Harrisons Bay is classified by Minnesota Pollution Control as Impaired. They say the following about why we should be concerned about water quality:
Minnesotans get their drinking water from both surface waters and groundwater. Though it is treated before we consume it, some types of contamination are still a challenge. Some communities in southern and central Minnesota are finding excess nitrates in their water from polluted runoff. Such water is unhealthy to drink, particularly for babies. Elsewhere, chemicals spilled or dumped at old industrial sites have seeped into groundwater at sites around the state. Harmful algae blooms are also a common issue in Minnesota lakes during calm, sunny summer weather. People can become sick from contact with toxic blue-green algae, by swallowing or having skin contact with water or by breathing in tiny droplets of water in the air. Dogs are at particular risk because they’re more willing to wade into lakes with algal scum; several have died from blue-green algae exposure. Harmful algae is the result of excess nutrient pollution in the water. Poor water quality has its most direct impact on aquatic wildlife, particularly fish, bugs, and plants. Excess nutrients, sediment, road salt, and other contaminants can reduce the variety and hardiness of organisms living in the state’s waters.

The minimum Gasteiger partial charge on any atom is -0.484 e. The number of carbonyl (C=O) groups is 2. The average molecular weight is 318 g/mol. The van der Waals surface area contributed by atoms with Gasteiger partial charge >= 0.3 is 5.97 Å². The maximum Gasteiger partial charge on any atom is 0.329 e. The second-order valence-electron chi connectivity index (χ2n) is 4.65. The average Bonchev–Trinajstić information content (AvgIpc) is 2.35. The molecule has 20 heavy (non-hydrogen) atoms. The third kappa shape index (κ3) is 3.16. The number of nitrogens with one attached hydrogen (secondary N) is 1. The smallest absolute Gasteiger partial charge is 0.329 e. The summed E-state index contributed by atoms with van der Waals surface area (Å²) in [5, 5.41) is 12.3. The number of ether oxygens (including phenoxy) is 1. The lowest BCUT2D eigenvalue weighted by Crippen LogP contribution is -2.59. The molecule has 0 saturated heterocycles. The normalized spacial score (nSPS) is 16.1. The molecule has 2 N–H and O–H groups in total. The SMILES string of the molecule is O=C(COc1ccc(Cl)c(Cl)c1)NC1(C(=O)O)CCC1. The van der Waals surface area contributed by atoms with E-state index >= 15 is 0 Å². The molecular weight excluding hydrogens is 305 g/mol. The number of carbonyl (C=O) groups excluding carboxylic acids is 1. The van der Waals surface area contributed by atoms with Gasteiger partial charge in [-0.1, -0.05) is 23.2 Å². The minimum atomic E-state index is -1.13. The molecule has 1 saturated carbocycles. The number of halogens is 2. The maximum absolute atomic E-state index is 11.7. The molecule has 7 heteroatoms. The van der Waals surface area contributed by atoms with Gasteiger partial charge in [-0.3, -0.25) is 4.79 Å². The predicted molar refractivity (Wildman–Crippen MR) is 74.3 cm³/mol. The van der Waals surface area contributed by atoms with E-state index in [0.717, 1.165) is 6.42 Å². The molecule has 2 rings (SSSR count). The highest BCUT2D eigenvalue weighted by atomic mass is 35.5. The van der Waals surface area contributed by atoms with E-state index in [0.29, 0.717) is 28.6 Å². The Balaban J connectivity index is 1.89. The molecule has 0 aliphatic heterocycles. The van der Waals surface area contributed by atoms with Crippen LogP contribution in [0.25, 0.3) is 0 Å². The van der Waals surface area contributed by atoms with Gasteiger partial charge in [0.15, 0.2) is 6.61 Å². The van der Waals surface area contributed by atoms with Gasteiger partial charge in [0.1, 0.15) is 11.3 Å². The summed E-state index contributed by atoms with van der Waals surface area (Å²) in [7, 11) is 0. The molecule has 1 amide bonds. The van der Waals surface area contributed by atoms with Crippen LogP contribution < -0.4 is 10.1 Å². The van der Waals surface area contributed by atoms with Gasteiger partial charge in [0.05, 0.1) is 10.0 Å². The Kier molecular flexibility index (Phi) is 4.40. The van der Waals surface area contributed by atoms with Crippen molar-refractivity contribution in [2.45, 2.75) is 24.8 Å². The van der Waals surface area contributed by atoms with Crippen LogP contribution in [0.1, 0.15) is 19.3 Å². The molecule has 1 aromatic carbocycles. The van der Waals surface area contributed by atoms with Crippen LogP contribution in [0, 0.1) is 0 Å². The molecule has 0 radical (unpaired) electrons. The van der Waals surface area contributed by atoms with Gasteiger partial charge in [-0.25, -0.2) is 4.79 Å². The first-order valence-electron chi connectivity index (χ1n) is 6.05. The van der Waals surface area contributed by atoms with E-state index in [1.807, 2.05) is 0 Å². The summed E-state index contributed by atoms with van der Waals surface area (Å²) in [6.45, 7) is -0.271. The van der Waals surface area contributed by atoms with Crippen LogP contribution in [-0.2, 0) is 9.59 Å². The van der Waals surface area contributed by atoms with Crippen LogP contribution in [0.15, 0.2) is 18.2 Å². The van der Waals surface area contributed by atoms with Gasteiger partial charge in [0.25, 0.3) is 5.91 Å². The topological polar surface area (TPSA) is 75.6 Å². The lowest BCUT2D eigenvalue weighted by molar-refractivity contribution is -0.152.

What we do in our yards impacts that bay. Learn about what you can do to keep our bay clean.
Learn about the benefits of rain barrels and our